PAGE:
TALLAHASSEE — Mightier than ever, the Republican-led Legislature will send a clear message Tuesday to Gov. Charlie Crist and his replacement: We're in charge.
In an extraordinary one-day special session, the legislative leaders plan to use their newfound super-majority to override a handful of vetoes for the first time in 13 years.
"Republicans are trying to flex their new muscle," said Steve Geller, a Democrat and veteran political observer from Broward County who served in the House and Senate.
Republicans will swear in their first veto-proof Legislature in the modern era of state politics on Tuesday morning. Wasting little time, they'll open up a special session in the afternoon to override Crist's vetoes while the new transition team of Gov.-elect Rick Scott, also a Republican, observes it all.
The special session isn't just a display of the new Republican legislative power. It also highlights Crist's status as the ultimate lame duck and represents a dramatic reversal of fortune for the man once praised as a rising star in the GOP.
In 2007, Crist opened his term with a special session that defied traditional Republican policies by increasing the role of government in the state's insurance market to lower costs. Crist won bipartisan support and heralded the "golden age" of the Florida Legislature for the next two years.
But as the Florida Senate became more conservative, Crist's relationship with the Legislature soured.
In July, after Crist abandoned the Republican Party to run for the U.S. Senate as an independent, then-state Rep. Sandy Adams, R-Orlando, filed a bill to censure Crist. Adams, who won a U.S. House seat on Election Day, had accused Crist of wasting taxpayers' money by calling lawmakers back to Tallahassee to craft a statewide ballot question asking voters to constitutionally ban offshore drilling in Florida waters. Lawmakers did not vote on the amendment.
Crist said he hoped lawmakers would continue to keep their focus on "the people" after he leaves office in January.
"It was a great beginning," Crist said. "We had a genuine interest and concern for the consumers. Clearly it's my hope that will continue."
With two-thirds of the seats in both chambers, Republicans hold a majority that gives almost unbridled power to a single party to shape state policies on taxes, education, public safety and insurance, among other things.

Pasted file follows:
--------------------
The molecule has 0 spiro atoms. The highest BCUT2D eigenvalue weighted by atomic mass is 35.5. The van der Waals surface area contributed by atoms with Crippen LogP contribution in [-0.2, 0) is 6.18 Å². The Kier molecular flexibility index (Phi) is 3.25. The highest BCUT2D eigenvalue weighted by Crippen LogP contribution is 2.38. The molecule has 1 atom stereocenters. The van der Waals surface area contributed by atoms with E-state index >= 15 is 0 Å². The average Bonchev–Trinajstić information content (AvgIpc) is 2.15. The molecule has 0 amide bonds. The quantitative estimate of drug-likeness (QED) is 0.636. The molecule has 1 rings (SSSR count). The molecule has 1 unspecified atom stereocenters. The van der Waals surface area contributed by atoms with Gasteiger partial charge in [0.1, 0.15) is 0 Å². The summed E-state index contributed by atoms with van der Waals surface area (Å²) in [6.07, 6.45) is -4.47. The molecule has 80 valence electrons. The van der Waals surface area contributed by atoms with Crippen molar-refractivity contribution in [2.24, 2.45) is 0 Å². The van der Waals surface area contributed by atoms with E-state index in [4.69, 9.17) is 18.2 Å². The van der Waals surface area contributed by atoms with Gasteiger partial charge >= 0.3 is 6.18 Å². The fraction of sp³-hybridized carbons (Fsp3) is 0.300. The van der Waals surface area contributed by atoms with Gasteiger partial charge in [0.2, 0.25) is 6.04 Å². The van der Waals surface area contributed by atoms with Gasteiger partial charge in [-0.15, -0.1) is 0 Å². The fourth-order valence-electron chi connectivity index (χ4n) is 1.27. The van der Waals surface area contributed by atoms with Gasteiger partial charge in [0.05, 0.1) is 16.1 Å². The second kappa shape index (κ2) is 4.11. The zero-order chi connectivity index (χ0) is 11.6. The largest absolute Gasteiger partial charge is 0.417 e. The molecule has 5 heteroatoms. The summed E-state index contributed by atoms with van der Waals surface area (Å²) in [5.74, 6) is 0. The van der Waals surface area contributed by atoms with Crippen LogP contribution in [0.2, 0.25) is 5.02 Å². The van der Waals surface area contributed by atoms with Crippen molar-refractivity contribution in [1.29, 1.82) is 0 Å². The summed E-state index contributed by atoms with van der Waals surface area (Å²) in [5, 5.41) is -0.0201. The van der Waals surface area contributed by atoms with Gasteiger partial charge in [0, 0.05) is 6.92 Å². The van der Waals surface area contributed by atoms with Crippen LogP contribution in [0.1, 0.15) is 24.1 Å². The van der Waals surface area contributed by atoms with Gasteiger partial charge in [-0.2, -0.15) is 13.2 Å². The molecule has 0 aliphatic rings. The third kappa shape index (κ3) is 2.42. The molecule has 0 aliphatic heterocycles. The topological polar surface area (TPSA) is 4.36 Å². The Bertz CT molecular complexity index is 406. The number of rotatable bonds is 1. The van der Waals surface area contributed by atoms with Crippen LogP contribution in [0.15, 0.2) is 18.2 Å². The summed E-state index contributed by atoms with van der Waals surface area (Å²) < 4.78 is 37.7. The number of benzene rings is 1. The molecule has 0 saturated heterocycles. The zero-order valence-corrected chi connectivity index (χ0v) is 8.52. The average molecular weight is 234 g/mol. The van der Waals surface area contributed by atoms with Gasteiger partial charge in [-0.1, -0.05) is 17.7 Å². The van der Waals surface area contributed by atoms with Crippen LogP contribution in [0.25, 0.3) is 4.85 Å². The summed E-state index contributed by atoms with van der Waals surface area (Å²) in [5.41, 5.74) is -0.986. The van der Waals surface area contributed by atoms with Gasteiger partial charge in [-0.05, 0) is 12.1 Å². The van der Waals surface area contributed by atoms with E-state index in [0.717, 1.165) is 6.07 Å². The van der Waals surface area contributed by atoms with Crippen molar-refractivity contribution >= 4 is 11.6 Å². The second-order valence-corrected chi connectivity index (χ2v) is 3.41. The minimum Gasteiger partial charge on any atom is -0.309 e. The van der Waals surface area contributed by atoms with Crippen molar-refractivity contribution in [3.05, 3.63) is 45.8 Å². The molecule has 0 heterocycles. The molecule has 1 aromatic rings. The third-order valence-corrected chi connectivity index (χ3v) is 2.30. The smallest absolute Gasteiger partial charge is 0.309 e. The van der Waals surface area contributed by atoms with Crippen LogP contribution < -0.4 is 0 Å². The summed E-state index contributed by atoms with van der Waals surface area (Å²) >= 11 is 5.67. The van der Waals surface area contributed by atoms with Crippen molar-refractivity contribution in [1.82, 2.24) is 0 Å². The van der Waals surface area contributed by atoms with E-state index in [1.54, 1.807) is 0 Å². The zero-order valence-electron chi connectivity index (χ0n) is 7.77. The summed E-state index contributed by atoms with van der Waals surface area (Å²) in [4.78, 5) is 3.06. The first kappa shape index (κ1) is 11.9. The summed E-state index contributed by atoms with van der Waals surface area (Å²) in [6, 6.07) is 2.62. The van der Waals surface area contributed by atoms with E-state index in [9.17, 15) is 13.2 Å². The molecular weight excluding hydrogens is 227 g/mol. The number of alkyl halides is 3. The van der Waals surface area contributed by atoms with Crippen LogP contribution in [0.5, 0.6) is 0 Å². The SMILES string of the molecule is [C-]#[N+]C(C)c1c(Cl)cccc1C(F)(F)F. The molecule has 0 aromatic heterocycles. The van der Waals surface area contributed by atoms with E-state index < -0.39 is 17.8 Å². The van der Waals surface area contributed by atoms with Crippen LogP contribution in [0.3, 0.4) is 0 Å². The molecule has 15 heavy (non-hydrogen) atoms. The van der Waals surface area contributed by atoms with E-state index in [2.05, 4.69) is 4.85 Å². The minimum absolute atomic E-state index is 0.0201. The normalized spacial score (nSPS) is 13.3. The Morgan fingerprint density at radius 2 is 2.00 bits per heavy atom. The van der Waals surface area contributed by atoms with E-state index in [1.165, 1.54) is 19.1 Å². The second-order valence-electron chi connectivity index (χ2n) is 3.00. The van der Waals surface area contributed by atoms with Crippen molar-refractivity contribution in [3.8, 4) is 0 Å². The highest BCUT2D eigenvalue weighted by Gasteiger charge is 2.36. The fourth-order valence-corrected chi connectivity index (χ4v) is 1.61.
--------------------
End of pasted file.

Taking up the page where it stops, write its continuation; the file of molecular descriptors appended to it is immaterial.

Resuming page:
Incoming House and Senate leaders say they will use that power to push "small government" principles.
"It's much less about flexing muscles and much more about pushing good policies," said incoming House Speaker Dean Cannon, R-Winter Park.
Cannon and incoming Senate President Mike Haridopolos, R-Merritt Island, have not yet agreed on a final list of overrides, but say they will consider only bills that were passed by wide margins in the Legislature. They will leave until the annual spring legislative session the most controversial issues, such as requiring an ultrasound before an abortion and eliminating tenure for public school teachers — both vetoed by Crist.
"It's a humbling honor to have this kind of majority," said Jeff Brandes of St. Petersburg, one of seven Republicans — including four in the Tampa Bay area — who this year won legislative seats previously held by Democrats.
"We must be prudent but decisive in our decisions and not abuse the special trust our constituents have placed in us," Brandes said.
Crist said the overrides were not "terribly problematic."
But he suggested Scott intervene on one bill (SB 5611) that would require legislative approval of many rules in state agencies, move oversight of the Department of Management Services from the governor's office to the Cabinet and make 17 managers subject to Senate confirmation.
"It attempts to take some authority from the executive branch and put it in the hands of the Legislature," Crist said.
Scott's team has urged lawmakers to not override the veto and instead focus on reorganizing the agency during the spring session.
"I don't think that anybody is trying to go after my power," Scott said. "They're following through on the things they believe in, and we're reviewing that. Everything will work out, I'm sure."
Scott has not asked lawmakers to consider any specific issues on Tuesday.
That's in contrast to this summer when, embroiled in a Republican primary, he demanded lawmakers approve an Arizona-style immigration law during the oil-drilling special session that taxpayers were already "on the hook to pay for."
"The Arizona law is just a few pages long," Scott said in July. "It's not complicated, because it's just common sense."
Taxpayers are paying for this special session, too. But Scott has not raised the immigration issue.
Instead, he says he has one goal: creating jobs.
"We have the exact same agenda," Scott said after meeting with Cannon last week. "We're going to do everything we can to work on growing employment in this state. "We're going to work together well."
Michael C. Bender can be reached at email@example.com.